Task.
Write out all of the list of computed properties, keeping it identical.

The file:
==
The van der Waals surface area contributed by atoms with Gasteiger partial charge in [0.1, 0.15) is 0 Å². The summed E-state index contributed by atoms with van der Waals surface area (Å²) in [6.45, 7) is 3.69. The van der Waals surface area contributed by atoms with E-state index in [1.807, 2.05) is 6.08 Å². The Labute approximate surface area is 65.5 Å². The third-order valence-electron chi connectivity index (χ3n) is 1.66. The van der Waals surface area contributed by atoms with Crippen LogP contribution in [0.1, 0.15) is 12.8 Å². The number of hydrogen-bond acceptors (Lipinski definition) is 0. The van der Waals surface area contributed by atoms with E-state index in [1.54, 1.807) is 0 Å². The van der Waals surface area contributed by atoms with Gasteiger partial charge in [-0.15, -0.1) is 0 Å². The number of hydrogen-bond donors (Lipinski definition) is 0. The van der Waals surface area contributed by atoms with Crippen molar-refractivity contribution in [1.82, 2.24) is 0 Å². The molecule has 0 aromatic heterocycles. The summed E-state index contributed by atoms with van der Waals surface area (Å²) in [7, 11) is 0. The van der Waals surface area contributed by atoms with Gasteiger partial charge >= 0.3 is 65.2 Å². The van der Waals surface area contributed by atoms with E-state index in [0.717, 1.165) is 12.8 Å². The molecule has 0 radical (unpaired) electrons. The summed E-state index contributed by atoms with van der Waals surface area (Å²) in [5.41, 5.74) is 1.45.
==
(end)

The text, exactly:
The van der Waals surface area contributed by atoms with Gasteiger partial charge in [0.1, 0.15) is 0 Å². The summed E-state index contributed by atoms with van der Waals surface area (Å²) in [6.45, 7) is 3.69. The van der Waals surface area contributed by atoms with E-state index in [1.807, 2.05) is 6.08 Å². The Labute approximate surface area is 65.5 Å². The third-order valence-electron chi connectivity index (χ3n) is 1.66. The van der Waals surface area contributed by atoms with Crippen LogP contribution in [0.1, 0.15) is 12.8 Å². The number of hydrogen-bond acceptors (Lipinski definition) is 0. The van der Waals surface area contributed by atoms with E-state index in [1.54, 1.807) is 0 Å². The van der Waals surface area contributed by atoms with Gasteiger partial charge in [-0.15, -0.1) is 0 Å². The number of hydrogen-bond donors (Lipinski definition) is 0. The van der Waals surface area contributed by atoms with Crippen molar-refractivity contribution in [1.82, 2.24) is 0 Å². The molecule has 0 aromatic heterocycles. The summed E-state index contributed by atoms with van der Waals surface area (Å²) in [7, 11) is 0. The van der Waals surface area contributed by atoms with Gasteiger partial charge >= 0.3 is 65.2 Å². The van der Waals surface area contributed by atoms with E-state index in [0.717, 1.165) is 12.8 Å². The molecule has 0 radical (unpaired) electrons. The summed E-state index contributed by atoms with van der Waals surface area (Å²) in [5.41, 5.74) is 1.45.